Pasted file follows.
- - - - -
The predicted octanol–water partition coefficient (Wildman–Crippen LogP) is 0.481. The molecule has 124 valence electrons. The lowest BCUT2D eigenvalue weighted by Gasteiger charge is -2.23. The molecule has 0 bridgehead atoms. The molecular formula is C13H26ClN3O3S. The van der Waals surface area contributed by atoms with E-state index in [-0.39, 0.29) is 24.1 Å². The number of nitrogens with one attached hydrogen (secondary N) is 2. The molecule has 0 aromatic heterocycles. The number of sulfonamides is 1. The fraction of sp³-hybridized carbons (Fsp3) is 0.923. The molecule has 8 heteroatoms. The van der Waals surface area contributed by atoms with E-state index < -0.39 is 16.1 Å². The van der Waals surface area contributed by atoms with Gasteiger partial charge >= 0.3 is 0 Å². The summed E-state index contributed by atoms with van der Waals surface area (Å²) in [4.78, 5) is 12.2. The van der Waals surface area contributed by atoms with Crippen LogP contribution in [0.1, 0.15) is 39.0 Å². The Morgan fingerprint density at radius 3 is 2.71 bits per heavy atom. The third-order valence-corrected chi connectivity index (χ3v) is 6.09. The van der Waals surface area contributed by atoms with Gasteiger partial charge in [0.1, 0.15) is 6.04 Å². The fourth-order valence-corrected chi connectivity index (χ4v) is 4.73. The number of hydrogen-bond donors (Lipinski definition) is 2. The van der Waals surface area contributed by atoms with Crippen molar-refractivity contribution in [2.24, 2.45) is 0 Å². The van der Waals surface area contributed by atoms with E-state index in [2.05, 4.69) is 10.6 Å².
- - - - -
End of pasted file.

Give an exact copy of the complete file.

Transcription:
The predicted octanol–water partition coefficient (Wildman–Crippen LogP) is 0.481. The molecule has 124 valence electrons. The lowest BCUT2D eigenvalue weighted by Gasteiger charge is -2.23. The molecule has 0 bridgehead atoms. The molecular formula is C13H26ClN3O3S. The van der Waals surface area contributed by atoms with E-state index in [-0.39, 0.29) is 24.1 Å². The number of nitrogens with one attached hydrogen (secondary N) is 2. The molecule has 0 aromatic heterocycles. The number of sulfonamides is 1. The fraction of sp³-hybridized carbons (Fsp3) is 0.923. The molecule has 8 heteroatoms. The van der Waals surface area contributed by atoms with E-state index < -0.39 is 16.1 Å². The van der Waals surface area contributed by atoms with Gasteiger partial charge >= 0.3 is 0 Å². The summed E-state index contributed by atoms with van der Waals surface area (Å²) in [4.78, 5) is 12.2. The van der Waals surface area contributed by atoms with Crippen LogP contribution in [0.1, 0.15) is 39.0 Å². The Morgan fingerprint density at radius 3 is 2.71 bits per heavy atom. The third-order valence-corrected chi connectivity index (χ3v) is 6.09. The van der Waals surface area contributed by atoms with Gasteiger partial charge in [0.1, 0.15) is 6.04 Å². The fourth-order valence-corrected chi connectivity index (χ4v) is 4.73. The number of hydrogen-bond donors (Lipinski definition) is 2. The van der Waals surface area contributed by atoms with Crippen molar-refractivity contribution in [2.24, 2.45) is 0 Å². The van der Waals surface area contributed by atoms with E-state index in [2.05, 4.69) is 10.6 Å².